Gambling landscape in West Virginia has changed dramatically in last two decades
Release from Problem Gamblers Help Network of West Virginia:
CHARLESTON, W.Va. — This month, the Problem Gamblers Help Network of West Virginia, which operates the 1-800-GAMBLER helpline, is marking 20 years of service.
Twenty years ago, before legalizing video lottery machines in restaurants and bars statewide, the legislature enacted the Compulsive Gamblers Treatment Fund, which created the 1-800-GAMBLER program.
According to Director of Gambling Addiction Services, Jennifer Davis-Walton, a lot has changed in the gambling landscape over the last two decades.
“Twenty years ago, gambling options here were limited. Lottery tickets were available, and you could drive to one of the four casinos to watch horse and dog racing, or play the slots. No one even knew about fantasy sports.” Now, most people have video poker available in their neighborhood, or they can bet on sports on their phone without leaving home,” said Davis-Walton.
She added that attitudes towards gambling addiction and the availability of treatment have changed as well. “We are out in the community a lot talking to people about problem gambling. People used to just laugh, and ask if it was a real disorder or make a joke. Now, many share a story about someone they know who lost everything to gambling addiction.” In 2013, the Diagnostic and Statistical Manual changed the name of the diagnosis from “Pathological Gambling” to the less intimidating “Gambling Disorder” leading to increased acknowledgement of the seriousness of the disorder. The diagnosis was also moved alongside substance use disorders and addictions from its previous classification in the Impulse Control Disorder section. According to the National Council on Problem Gambling, about one in fifty West Virginians may have a gambling problem.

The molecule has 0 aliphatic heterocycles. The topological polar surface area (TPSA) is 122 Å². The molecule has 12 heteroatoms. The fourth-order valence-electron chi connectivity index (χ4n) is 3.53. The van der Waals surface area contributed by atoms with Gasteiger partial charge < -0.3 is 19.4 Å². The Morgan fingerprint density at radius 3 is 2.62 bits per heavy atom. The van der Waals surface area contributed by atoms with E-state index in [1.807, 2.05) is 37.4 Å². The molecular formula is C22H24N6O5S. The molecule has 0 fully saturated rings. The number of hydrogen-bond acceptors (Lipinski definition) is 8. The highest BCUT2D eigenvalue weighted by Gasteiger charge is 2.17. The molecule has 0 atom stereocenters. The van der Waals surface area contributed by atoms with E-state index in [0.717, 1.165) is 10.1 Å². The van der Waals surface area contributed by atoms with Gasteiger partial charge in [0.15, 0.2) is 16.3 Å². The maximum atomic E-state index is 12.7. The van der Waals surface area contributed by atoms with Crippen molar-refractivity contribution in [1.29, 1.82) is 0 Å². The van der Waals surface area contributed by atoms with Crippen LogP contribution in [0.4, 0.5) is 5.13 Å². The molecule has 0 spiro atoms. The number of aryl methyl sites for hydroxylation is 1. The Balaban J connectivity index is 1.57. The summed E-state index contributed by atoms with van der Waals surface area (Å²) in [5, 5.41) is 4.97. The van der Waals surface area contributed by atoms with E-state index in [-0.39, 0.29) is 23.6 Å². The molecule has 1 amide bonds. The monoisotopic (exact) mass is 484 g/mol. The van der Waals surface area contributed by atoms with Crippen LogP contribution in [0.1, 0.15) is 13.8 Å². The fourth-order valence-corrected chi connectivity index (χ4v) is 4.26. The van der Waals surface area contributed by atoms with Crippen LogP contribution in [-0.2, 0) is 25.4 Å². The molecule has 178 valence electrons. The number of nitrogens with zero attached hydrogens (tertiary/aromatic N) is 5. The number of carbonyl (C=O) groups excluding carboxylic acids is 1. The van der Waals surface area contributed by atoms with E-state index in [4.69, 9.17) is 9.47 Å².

Over the years, some trends have become evident. Although calls for help have come from all counties, those with the highest number of calls have remained stable: Kanawha, Wood, Berkeley, Cabell, and Ohio.
The most common type of gambling cited among callers has remained video poker and slot machines, though online gambling and table games, something not mentioned at all in the first few years, are now creeping up. Although most states report that the majority of callers are men, women have always represented half of all WV callers. The financial problems most frequently reported are having no savings, writing bad checks, spending money intended for bills, borrowing from friends and family, selling property, accumulating credit card debt, and stealing money. The program has typically arranged treatment for between 500-1200 persons per year.
Now, there is also a strong focus on education and prevention. As online gambling and gaming has gained popularity, more outreach and awareness has been important. The program has been partnering with youth organizations to teach youth about the risk factors of gambling and gaming. Davis-Walton said, “Our callers often tell us they started gambling very young. Teens see wealthy poker stars on TV, advertising telling them this is an easy way to get rich, or a gamer winning millions. Many people are naïve about the odds. It doesn’t end that way for most people.”
Callers to the 1-800-GAMBLER program are immediately linked with a helpline agent who specializes in gambling addiction. Callers are offered appointments with professional therapists, information on support groups and many other resources. There are options for services in-person and online. The initial call is free and treatment funding is available. Online chat is also available and can be accessed at 1800GAMBLER.net.